The Berkshire Ornithological Club is a long established club, having celebrated its 60th anniversary in 2007 (previously known as Reading Ornithological Club). With a membership approaching 300 it boasts an impressive calendar of events. Its winter programme of indoor meetings take place at Reading University and feature an interesting variety of illustrated talks by leading ornithologists and photographers. The club caters for both experienced and novice birdwatchers. Field trips take place throughout the year and visit a variety of birding spots locally, around the South of England, with weekend trips further afield. With close links with the British Trust for Ornithology and local Conservation Groups the clubs members are actively involved in bird census work as well as practical conservation work to improve sites of ornithological interest. The club produces the annual Berkshire bird reports and maintains a charitable fund for Berkshire birds…
Theale Area Conservation Group
Brian Uttley (0118 983 2894)
The group is dedicated to the habitat conservation of the gravel pits complex located either side of the M4 motorway near Junction 12 to the South of Reading, Berkshire. The group is actively involved in habitat management including both creation and maintenance. in addition the group monitors the local bird populations through survey work. Through it`s endeavours a gravel pit, Hosehill, has now been granted nature reserve status by Newbury District Council…
RSPB East Berks Members Group
We are an active, lively and friendly local group that promotes the RSPB's national objectives. Our local area is twelve miles radius centred on Maidenhead, which includes Windsor, Slough and High Wycombe. With about 200 members, we support local conservation issues while also aiming to enjoy ourselves. Between September and July we organise indoor talks, bird watching walks and coach trips which are open to everyone - particularly beginners or people new to the area. Full details on our website…
RSPB Reading Members Group
The Reading Local Group, is a local branch of the RSPB, we not only meet together to listen to interesting lectures on Birds and Wildlife, or go on Walks in the surrounding countryside. But we also Fundraise and raise awareness of the work the RSPB is doing throughout the United Kingdom. If you would like to know more about us, then please contact either myself or one of the committee…
BBO Wildlife Trust
BBOWT is the local Wildlife Trust for Berks, Bucks and Oxon which aims to protect wildlife across the three counties. BBOWT is one of a network of 47 Wildlife Trusts across the UK which work to protect wildlife in town and country. With more than 2200 nature reserves in their care The Wildlife Trusts are dedicated to achieving a UK richer in wildlife.
RSPB Wokingham & Bracknell Members Group
Patrick Crowley (01344 776473)
A list of committee, Meetings and outings etc. It also has links to other RSPB member groups. A site in its early stages.
Newbury District Ornithological Club
Newbury District Ornithological Club (NDOC) was founded in 1959 with the aim of promoting interest in birds and all aspects of their behaviour and habitats. Today the Club has a membership of around 90 and is open to all, expert or novice, with beginners particularly encouraged. Visitors are always welcome at Club events.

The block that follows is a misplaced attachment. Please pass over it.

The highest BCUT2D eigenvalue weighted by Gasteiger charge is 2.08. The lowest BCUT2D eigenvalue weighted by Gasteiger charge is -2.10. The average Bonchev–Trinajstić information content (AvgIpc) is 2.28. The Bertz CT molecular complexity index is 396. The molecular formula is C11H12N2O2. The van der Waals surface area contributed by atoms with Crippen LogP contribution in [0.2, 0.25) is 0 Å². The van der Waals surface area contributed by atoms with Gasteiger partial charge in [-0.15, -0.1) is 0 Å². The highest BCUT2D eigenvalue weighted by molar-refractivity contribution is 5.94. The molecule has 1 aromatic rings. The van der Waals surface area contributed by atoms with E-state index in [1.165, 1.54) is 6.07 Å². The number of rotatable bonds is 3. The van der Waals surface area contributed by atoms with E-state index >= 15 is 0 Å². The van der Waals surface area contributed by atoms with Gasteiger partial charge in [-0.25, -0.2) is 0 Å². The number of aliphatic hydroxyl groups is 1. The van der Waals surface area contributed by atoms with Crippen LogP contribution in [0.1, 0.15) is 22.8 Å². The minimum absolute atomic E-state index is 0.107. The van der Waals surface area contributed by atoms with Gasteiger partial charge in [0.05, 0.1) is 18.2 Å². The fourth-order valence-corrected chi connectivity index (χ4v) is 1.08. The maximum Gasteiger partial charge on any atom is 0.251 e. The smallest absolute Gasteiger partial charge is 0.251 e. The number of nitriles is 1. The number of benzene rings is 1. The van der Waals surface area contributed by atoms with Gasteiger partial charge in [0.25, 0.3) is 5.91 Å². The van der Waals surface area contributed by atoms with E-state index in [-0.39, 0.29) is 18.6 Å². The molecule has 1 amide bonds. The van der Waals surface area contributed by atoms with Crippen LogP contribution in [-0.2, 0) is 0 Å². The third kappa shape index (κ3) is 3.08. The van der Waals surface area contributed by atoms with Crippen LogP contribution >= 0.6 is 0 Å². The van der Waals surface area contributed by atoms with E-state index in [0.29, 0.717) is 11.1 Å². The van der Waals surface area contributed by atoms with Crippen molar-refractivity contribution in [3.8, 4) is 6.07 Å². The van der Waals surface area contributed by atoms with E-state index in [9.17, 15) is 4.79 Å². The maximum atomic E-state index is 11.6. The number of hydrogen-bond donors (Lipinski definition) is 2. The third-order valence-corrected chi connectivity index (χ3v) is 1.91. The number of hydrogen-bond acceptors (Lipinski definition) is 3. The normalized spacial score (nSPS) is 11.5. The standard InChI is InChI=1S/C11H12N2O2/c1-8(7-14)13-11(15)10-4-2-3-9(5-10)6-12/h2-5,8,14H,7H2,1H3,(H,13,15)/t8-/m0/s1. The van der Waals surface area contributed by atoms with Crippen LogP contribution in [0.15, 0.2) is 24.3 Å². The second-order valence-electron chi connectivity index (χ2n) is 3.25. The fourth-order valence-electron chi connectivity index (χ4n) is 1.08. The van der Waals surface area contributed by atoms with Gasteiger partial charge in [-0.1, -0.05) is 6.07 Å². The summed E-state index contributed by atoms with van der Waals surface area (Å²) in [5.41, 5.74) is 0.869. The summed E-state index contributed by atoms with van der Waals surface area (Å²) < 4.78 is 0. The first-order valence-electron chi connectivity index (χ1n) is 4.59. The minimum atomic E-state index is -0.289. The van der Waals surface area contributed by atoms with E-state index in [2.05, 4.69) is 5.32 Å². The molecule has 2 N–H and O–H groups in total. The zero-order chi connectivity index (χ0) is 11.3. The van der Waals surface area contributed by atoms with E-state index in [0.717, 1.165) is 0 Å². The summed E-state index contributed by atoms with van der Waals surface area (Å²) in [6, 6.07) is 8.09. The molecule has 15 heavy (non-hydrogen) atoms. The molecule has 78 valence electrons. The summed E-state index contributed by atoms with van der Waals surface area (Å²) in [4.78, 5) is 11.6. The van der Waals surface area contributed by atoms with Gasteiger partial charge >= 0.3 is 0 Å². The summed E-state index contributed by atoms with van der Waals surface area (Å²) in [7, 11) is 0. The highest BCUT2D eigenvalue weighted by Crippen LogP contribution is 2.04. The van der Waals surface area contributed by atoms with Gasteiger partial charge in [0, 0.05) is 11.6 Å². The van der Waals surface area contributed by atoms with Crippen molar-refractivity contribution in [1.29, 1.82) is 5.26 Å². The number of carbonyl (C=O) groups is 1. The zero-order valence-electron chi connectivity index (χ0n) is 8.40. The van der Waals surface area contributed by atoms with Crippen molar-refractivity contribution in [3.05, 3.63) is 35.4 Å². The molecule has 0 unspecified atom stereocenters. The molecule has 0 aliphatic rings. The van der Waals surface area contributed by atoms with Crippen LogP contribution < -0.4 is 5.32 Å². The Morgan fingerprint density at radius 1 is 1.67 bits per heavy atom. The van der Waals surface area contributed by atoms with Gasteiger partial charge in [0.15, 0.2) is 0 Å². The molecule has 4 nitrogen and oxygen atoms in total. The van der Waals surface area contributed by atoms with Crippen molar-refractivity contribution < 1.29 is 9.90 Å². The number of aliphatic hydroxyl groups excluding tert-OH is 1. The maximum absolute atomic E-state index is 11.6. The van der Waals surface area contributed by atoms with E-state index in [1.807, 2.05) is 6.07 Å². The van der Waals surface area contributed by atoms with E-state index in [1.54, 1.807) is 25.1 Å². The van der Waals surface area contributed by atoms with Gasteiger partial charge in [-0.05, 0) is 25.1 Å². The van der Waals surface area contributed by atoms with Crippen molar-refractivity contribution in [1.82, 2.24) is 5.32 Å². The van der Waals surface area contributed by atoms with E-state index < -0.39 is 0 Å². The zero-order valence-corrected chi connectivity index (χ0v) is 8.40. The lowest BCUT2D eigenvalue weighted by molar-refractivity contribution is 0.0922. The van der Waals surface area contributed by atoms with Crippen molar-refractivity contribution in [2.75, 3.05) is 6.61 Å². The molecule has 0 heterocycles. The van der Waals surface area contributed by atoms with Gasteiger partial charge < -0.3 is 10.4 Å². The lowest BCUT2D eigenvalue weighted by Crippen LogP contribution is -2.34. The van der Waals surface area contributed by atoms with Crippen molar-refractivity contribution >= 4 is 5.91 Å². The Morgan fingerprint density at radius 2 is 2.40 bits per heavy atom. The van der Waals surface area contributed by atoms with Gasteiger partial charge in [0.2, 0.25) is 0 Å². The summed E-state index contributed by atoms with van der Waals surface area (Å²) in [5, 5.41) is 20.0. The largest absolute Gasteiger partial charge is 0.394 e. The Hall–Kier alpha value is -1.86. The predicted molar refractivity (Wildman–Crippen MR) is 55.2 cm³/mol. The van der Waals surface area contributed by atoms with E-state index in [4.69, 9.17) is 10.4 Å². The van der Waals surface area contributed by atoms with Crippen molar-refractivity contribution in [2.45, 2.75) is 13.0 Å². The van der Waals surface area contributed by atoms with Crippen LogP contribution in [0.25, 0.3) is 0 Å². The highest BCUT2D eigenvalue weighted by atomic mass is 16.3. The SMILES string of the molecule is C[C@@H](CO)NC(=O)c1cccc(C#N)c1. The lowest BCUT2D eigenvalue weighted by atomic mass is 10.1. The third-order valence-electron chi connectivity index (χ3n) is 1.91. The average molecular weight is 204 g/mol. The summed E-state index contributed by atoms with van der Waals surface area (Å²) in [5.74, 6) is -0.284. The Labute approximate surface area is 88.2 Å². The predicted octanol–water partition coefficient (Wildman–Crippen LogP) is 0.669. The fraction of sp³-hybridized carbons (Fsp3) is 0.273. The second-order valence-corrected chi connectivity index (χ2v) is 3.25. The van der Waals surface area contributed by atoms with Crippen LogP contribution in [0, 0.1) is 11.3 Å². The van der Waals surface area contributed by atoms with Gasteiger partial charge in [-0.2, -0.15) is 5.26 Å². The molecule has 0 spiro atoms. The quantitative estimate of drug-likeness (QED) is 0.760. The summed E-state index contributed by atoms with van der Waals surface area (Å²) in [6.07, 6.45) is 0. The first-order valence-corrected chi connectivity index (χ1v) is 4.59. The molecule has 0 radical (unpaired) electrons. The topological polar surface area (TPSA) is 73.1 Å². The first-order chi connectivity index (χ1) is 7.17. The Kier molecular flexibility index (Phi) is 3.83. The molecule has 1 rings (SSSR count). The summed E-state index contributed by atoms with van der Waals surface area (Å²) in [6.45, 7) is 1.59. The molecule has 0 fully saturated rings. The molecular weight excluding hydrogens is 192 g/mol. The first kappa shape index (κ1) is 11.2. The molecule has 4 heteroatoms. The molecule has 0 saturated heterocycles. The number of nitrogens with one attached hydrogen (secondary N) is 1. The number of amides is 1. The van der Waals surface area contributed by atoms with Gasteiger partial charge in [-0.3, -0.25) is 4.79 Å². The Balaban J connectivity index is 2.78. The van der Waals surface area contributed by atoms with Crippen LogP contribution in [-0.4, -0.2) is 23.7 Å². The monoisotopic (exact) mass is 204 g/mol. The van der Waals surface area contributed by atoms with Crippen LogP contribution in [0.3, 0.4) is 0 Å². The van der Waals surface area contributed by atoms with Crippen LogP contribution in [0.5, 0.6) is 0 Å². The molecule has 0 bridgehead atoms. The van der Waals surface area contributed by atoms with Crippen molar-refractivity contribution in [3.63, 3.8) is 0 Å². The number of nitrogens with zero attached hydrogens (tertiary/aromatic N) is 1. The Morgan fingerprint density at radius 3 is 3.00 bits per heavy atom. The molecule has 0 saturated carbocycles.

Newbury Ringing Group
All the members of Newbury Ringing Group are volunteers who are enjoying a constructive hobby and contributing to the national bird ringing scheme organised by the British Trust for Ornithology (BTO). The scientific aims and results of our efforts are explained together with some of the highlights of our work over the last 30 or so years…
Friends of Lavells Lake
We are a registered charity (297074) with nearly 300 members and we hold monthly volunteer work parties to help manage the habitats to maximise the biodiversity. Lavell's Lake has two scrapes, Phragmites reed beds and scrub habitats and in co-operation with Dinton Pastures Countryside Service (DPCS), we have worked together to build 2 excellent public hides overlooking Tern and Teal scrapes and from January 2010 F.O.L.L. built a 'members only' hide at Lea Farm GP…
Moor Copse Nature Reserve
This Berkshire reserve is a part of a Sulham and Tidmarsh Woods and Meadows Site of Special Scientific Interest (SSSI). The ancient woodland is a place of character, variety and great beauty, with its 70 acres comprising a series of three wet woodland copses, a small meadow and a healthy chalk stream…
Moor Green Lakes Nature Reserve
The existing Reserve occupies 36 hectares (90 acres) north of the River Blackwater and lies in the boroughs of Bracknell Forest and Wokingham, in Berkshire, England. It comprises three lakes: Colebrook North, Colebrook South and Grove Lake… Grid reference OS805628.
Forums & Mailing Lists
To register for this news group (you can state the level of news you would like to recieve) go to the website at http://www.berksbirds.co.uk the click the Profile link and enter your Primary email address. Tick the Enable alerts to your primary email address check box. You can then select a rarity level. Then click Save and the service is set up.
To post to list: BERKSBIRDS@yahoogroups.com
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To subscribe to list: BERKSBIRDSfirstname.lastname@example.org
Discussion group - A group for the discussion of Berkshire-related birding matters primarily for birdwatchers resident in Berkshire, England, but to which other birders are welcome to subscribe.
Thames Valley Bird Forum
Local forum for anyone with an interest in birds and wildlife…
Birding over my head
Just another blog by a local patcher, probably with fewer excursions than most. Where I live, there are no views like that above. Beautiful, isn’t it? But most of us can’t stand on windswept headlands as often as we would like. So we have to get our birding fulfillment closer to home, and that’s what I try to do with Birding Over My Head…
Diary of a Young Birder
First of all thank you very much for visiting my blog. I'm Alex and I am a 14-year old birder based in NE Hampshire. I am not a serious twitcher although I will go and find some local rarities if they are around!! I am also a keen photographer and although I will photograph anything, my main focus is on birds! Thank you once again for visiting my blog, I hope you like it!
Birds of Berkshire
Berkshire isn't as bad as you might think! There's heathland, downland, one of the largest reed beds in southern England, coniferous & deciduous forest and loads of gravel pits. This website has information, including maps and species lists, of all the major sites - with Jerry O'Brien's digiscoped pics of many of the rare and scarce birds at the sites over recent years…
Berksbirds.co.uk is a free resource about birding in Berkshire. It is run by local birder, Marek Walford…
Primrose – Bird Bath
Primrose offers a wide selection of birdbaths for the garden….
Photographers & Artists
Photographer - Michael McKee
Some excellent photographs taken within the county…